Of the three who attended ELL Summer School, all maintained and two improved their end-of the year reading levels.  One jumped a single level and one jumped two levels.  It has been my experience that these students often drop back a level over the summer so this is especially encouraging.

Of the three that attended Camp at our school - a camp that made a commitment to summer reading, two maintained their levels and one jumped  three reading levels!  The student that jumped the three levels also read significantly at home, logging into Scholastic!

Of the ten that committed to reading at home, every single child jumped at least one level!  Five children jumped a single level.  Two jumped two levels; two jumped three levels and one child actually jumped FOUR reading levels! The child that jumped the four levels was also the child that won our class prize for logging the most minutes into the Scholastic system.  So... of the 16 that actively participated in summer reading - all maintained or jumped levels and some jumped significantly.  I knew the summer reading would make a difference, but we have never before had these outstanding results as we returned to school.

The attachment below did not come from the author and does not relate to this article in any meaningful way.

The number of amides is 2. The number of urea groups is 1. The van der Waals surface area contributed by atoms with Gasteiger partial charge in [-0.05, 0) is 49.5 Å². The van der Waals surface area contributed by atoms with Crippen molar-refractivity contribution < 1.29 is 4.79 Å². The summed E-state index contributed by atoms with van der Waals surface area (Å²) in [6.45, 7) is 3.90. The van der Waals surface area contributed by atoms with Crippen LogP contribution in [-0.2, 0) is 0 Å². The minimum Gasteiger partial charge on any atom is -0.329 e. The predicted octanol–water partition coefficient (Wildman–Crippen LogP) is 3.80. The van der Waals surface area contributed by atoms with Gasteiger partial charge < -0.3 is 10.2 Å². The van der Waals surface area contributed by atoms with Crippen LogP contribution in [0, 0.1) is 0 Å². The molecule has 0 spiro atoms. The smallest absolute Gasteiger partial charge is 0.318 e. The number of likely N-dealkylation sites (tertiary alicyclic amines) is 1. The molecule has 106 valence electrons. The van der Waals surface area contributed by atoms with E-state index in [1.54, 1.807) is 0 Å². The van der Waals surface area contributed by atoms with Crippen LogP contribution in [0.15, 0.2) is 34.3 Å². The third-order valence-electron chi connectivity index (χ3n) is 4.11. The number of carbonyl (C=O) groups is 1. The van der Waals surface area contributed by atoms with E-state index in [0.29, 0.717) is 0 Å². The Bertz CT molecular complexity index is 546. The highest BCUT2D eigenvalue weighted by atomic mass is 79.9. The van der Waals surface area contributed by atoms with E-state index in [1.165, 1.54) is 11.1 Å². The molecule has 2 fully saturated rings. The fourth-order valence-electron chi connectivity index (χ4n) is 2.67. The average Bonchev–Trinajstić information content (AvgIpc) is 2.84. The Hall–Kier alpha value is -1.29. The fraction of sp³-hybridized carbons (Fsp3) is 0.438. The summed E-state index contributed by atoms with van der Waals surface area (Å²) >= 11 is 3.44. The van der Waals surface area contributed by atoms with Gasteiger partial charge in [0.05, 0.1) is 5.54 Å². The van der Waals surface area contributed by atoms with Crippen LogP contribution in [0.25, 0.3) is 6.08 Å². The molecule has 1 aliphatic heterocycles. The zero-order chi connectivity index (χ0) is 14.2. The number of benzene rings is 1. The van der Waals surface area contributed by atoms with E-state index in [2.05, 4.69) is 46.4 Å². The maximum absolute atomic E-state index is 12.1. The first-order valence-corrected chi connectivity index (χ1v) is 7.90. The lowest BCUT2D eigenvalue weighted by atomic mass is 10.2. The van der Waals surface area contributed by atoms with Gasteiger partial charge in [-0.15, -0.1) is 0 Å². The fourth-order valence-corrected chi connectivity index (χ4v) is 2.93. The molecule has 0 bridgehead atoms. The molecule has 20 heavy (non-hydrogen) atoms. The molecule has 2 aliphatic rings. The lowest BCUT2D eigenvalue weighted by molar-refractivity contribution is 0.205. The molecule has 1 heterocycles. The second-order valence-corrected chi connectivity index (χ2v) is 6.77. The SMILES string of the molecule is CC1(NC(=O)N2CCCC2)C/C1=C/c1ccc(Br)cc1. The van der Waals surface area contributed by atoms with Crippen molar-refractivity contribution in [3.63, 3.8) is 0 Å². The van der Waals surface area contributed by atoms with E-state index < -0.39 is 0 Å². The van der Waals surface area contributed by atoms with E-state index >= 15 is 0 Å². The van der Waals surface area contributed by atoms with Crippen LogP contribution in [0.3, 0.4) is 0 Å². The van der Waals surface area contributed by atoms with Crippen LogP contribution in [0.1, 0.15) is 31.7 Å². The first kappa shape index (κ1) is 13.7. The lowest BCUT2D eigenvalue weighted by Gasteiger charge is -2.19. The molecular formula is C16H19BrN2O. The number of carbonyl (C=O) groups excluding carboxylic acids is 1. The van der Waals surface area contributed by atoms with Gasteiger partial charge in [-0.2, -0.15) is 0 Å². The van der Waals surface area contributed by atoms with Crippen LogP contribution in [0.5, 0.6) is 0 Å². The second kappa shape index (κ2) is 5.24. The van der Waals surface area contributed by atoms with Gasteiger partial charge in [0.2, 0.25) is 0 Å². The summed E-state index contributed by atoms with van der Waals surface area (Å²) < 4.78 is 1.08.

This is the first year ever that we haven't had a single student fall back a level over the summer, so it seems that  the Principal's summer challenge, along with Scholastic.com,, Summer School and Summer Camp and even our correspondences with the students over the summer were the deciding  factors.  What an encouraging start to the new year!

Monday, August 18, 2014

It's the little things

When I walked into my room this morning on the first day of school, I had a list a mile long of all the last minutes things I needed to do before the kids came in.  As I unlocked my door I glanced over at the bulletin board that highlights our summer reading and noticed all of the rainbow touches for our Wizard of Oz theme. We had worked so hard to put it all together so the children would be excited today and feel like they were walking into a magical place.  As I turned on the light I noticed a hand written note on a pad of hot air balloons, a handmade container with a chocolate bar and a rainbow pen.  The fact that our Principal had taken the time to write a sweet note - just warmed my heart.  Over the weekend she had visited every single class and left every single teacher a note.  We're not a faulty of 20 - We have 70-ish faculty members!  That she would take the time after we had left for the weekend to visit each classroom and write a note - well that absolutely blows me away!

On the first day of school there is always a WOW - something to excite children and just make them want to come back again tomorrow.  The WOW is always related to our theme.  So today we were treated to watching a hot air balloon!  Can you believe it? When we went outside it was lying flat on the ground and we watched as they heated up the air and the balloon.  And the next thing you know, there is our Principal floating away with Dorothy - just like the Wizard!